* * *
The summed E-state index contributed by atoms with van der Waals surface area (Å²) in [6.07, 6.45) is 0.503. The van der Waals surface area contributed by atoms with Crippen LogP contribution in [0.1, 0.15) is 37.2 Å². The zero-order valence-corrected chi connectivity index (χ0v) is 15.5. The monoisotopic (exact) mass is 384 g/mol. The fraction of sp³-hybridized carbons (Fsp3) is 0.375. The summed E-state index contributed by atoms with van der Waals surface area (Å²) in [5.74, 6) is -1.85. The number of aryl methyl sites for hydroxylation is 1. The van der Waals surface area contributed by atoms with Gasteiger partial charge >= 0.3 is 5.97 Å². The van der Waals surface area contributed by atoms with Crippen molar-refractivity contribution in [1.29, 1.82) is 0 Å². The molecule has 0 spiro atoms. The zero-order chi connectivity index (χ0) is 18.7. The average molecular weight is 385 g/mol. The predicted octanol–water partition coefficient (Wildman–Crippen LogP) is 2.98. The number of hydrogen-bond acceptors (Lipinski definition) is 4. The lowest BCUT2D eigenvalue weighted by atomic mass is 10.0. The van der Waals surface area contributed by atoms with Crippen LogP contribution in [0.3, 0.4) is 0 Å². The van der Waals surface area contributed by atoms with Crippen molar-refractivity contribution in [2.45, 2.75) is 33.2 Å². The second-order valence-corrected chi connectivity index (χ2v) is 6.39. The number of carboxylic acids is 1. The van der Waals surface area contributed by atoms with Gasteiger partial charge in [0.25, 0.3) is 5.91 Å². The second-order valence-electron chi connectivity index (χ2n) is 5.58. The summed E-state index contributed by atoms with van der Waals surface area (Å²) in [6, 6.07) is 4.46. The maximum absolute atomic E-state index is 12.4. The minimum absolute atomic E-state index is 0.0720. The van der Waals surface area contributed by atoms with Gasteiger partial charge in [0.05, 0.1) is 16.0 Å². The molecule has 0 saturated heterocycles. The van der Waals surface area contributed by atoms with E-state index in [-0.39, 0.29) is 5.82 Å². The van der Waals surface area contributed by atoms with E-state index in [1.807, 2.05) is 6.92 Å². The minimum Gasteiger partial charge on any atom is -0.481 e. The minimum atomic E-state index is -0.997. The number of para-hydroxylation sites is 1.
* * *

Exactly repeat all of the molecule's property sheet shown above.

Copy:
The summed E-state index contributed by atoms with van der Waals surface area (Å²) in [6.07, 6.45) is 0.503. The van der Waals surface area contributed by atoms with Crippen LogP contribution in [0.1, 0.15) is 37.2 Å². The zero-order valence-corrected chi connectivity index (χ0v) is 15.5. The monoisotopic (exact) mass is 384 g/mol. The fraction of sp³-hybridized carbons (Fsp3) is 0.375. The summed E-state index contributed by atoms with van der Waals surface area (Å²) in [5.74, 6) is -1.85. The number of aryl methyl sites for hydroxylation is 1. The van der Waals surface area contributed by atoms with Gasteiger partial charge >= 0.3 is 5.97 Å². The van der Waals surface area contributed by atoms with Crippen molar-refractivity contribution in [1.29, 1.82) is 0 Å². The molecule has 0 spiro atoms. The zero-order chi connectivity index (χ0) is 18.7. The average molecular weight is 385 g/mol. The predicted octanol–water partition coefficient (Wildman–Crippen LogP) is 2.98. The number of hydrogen-bond acceptors (Lipinski definition) is 4. The lowest BCUT2D eigenvalue weighted by atomic mass is 10.0. The van der Waals surface area contributed by atoms with Crippen LogP contribution in [0.3, 0.4) is 0 Å². The van der Waals surface area contributed by atoms with Crippen molar-refractivity contribution in [2.45, 2.75) is 33.2 Å². The second-order valence-corrected chi connectivity index (χ2v) is 6.39. The number of carboxylic acids is 1. The van der Waals surface area contributed by atoms with Gasteiger partial charge in [0.25, 0.3) is 5.91 Å². The second-order valence-electron chi connectivity index (χ2n) is 5.58. The summed E-state index contributed by atoms with van der Waals surface area (Å²) in [6, 6.07) is 4.46. The maximum absolute atomic E-state index is 12.4. The minimum absolute atomic E-state index is 0.0720. The van der Waals surface area contributed by atoms with Gasteiger partial charge in [0.05, 0.1) is 16.0 Å². The molecule has 0 saturated heterocycles. The van der Waals surface area contributed by atoms with E-state index in [-0.39, 0.29) is 5.82 Å². The van der Waals surface area contributed by atoms with E-state index in [1.807, 2.05) is 6.92 Å². The minimum Gasteiger partial charge on any atom is -0.481 e. The minimum atomic E-state index is -0.997. The number of para-hydroxylation sites is 1.